US officials have responded to last week’s North Korea ICBM test by hyping up the growing “threat” posed by the nation’s missile program, claiming that North Korea now has the capability of hitting “most” of the United States with a missile.
This narrative plays well into the administration’s eagerness to keep escalating threats and sanctions, but it’s not true. As with the previous “successful” ICBM test, this most recent one wasn’t really a success, and once again demonstrated North Korea’s limitations on such missiles.
In reality, experts say the video footage of the ICBM shows that it broke up upon re-entry, and hit the sea in pieces. Lack of re-entry capability, along with lack of advanced guidance technology, were both cited as problems with the previous test as well.
Indeed, some have argued this makes North Korea’s missile an ICBM only in the loosest sense of the word, as it lacks necessary technology to be accurately fired at such a long range. At its core, these missiles are just medium range missiles with an extra stage of fuel that makes them seem like they’d go farther.
6 thoughts on “North Korea ICBM Failed, But US Still Hypes Threat”
Try explaining this to dummy Trump.
According to Russian sources these so called ICBMs have a range if 735 Kms. If you have a ICBM and you want to show you have one you have to test it over thousands of Kms over the Pacific Ocean to give it any credibility. This is all big talk by Kim Jung On to scare American public. America seizes on this false claim by ratcheting up its belligerent rhetoric and justify military action, including China.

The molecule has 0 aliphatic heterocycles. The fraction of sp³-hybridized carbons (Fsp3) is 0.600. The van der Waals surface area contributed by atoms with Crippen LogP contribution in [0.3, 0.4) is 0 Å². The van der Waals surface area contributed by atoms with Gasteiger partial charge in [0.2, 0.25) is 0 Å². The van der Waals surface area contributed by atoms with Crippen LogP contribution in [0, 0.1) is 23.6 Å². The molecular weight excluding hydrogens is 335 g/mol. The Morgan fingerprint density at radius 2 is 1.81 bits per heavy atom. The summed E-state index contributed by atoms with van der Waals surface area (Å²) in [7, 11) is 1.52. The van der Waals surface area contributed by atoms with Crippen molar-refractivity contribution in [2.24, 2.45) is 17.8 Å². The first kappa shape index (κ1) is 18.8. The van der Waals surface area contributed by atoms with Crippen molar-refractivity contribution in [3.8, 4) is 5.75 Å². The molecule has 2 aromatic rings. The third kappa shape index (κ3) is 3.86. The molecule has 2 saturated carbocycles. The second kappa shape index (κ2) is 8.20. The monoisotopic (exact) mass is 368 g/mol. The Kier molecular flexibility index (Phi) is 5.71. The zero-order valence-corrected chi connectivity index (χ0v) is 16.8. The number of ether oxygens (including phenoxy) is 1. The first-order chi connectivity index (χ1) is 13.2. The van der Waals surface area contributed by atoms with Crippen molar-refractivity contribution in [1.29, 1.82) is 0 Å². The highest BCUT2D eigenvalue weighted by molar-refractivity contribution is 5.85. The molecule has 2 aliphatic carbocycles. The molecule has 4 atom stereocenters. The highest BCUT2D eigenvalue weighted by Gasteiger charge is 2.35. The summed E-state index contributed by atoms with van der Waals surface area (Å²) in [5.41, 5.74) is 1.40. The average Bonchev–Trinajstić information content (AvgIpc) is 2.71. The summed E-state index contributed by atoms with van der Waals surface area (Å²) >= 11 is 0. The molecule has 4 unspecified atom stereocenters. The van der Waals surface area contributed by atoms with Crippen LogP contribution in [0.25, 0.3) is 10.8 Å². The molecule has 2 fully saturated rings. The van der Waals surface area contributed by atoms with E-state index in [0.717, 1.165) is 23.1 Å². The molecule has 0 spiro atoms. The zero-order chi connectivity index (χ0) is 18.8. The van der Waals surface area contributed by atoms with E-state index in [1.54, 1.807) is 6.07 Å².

This shows how hard it is to actually build a functioning ICBM yet we accuse Iran of practically having one because they build a rocket to launch a low altitude satellite.
1. It has no guidance system, it just lifts a 500lb payload 300 miles high.
2. It’s range would be about 600 miles (2 X it’s altitude is the rule of thumb).
3. They have not developed any reentry vehicle. They are launching a video imaging satellite for a one way trip.
You have a good point here, Chris .. It’s difficult to build a functioning ICBM, yet we accuse Iran of practically having one because they build a rocket (a far cry from an ICBM) to launch a low altitude satellite for a one-way trip.
Regarding North Korea, the only successful tests of its ICBMs reached the Sea of Japan, not Japan itself. The US should stop complaining, since NK’s ICBMs farthest reach is around 735 kilometers from the launch site. Hawaii’s well beyond 735 kms, and the US Mainland’s over 1,000 kms from Hawaii. Leave NK alone .. It’s been 67 years since it invaded its southern neighbor, and that was due to the provocations of both the US and South Korean President Siegman Rhee, that nation’s equivalent of Poland’s Edward Rydz-Smigly, who had provoked Germany into invading in 1939).
The US is complaining North Korea may be able to do what the US did to Japan seventy years ago. But North Korea knows the US could only do that because Japan didn’t have the same weapons to retaliate with. Now North Korea does.
They should be wondering how the Norks made that ICBM return to Earth. It was 7300 KM further out into space, and heading the wrong way – before they stopped it, made it reverse course and come back down (in pieces?) to land a mere 700 km from the launch site.
That’s some impressive performance. for a space vehicle.
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